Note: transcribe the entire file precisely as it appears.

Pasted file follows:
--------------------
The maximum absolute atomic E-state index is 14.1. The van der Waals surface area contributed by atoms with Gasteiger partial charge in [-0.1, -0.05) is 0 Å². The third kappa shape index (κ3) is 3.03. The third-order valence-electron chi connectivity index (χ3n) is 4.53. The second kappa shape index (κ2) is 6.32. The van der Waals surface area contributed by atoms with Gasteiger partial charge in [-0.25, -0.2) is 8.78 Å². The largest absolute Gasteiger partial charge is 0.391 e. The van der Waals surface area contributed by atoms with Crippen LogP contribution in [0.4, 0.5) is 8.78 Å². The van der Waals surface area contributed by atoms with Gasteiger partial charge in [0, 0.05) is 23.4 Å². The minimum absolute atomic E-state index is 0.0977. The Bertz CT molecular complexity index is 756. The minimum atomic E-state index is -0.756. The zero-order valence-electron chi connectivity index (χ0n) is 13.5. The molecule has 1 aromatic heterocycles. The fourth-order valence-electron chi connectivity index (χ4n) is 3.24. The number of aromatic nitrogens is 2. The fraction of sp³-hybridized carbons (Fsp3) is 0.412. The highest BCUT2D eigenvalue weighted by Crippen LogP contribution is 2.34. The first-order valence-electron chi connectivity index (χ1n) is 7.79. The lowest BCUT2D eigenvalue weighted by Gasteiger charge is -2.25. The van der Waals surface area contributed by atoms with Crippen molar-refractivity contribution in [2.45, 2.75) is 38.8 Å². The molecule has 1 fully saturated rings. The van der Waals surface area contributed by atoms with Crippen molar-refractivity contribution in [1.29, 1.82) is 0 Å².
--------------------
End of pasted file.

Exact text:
The maximum absolute atomic E-state index is 14.1. The van der Waals surface area contributed by atoms with Gasteiger partial charge in [-0.1, -0.05) is 0 Å². The third kappa shape index (κ3) is 3.03. The third-order valence-electron chi connectivity index (χ3n) is 4.53. The second kappa shape index (κ2) is 6.32. The van der Waals surface area contributed by atoms with Gasteiger partial charge in [-0.25, -0.2) is 8.78 Å². The largest absolute Gasteiger partial charge is 0.391 e. The van der Waals surface area contributed by atoms with Crippen LogP contribution in [0.4, 0.5) is 8.78 Å². The van der Waals surface area contributed by atoms with Gasteiger partial charge in [0, 0.05) is 23.4 Å². The minimum absolute atomic E-state index is 0.0977. The Bertz CT molecular complexity index is 756. The minimum atomic E-state index is -0.756. The zero-order valence-electron chi connectivity index (χ0n) is 13.5. The molecule has 1 aromatic heterocycles. The fourth-order valence-electron chi connectivity index (χ4n) is 3.24. The number of aromatic nitrogens is 2. The fraction of sp³-hybridized carbons (Fsp3) is 0.412. The highest BCUT2D eigenvalue weighted by Crippen LogP contribution is 2.34. The first-order valence-electron chi connectivity index (χ1n) is 7.79. The lowest BCUT2D eigenvalue weighted by Gasteiger charge is -2.25. The van der Waals surface area contributed by atoms with Crippen molar-refractivity contribution in [2.45, 2.75) is 38.8 Å². The molecule has 1 fully saturated rings. The van der Waals surface area contributed by atoms with Crippen molar-refractivity contribution in [1.29, 1.82) is 0 Å².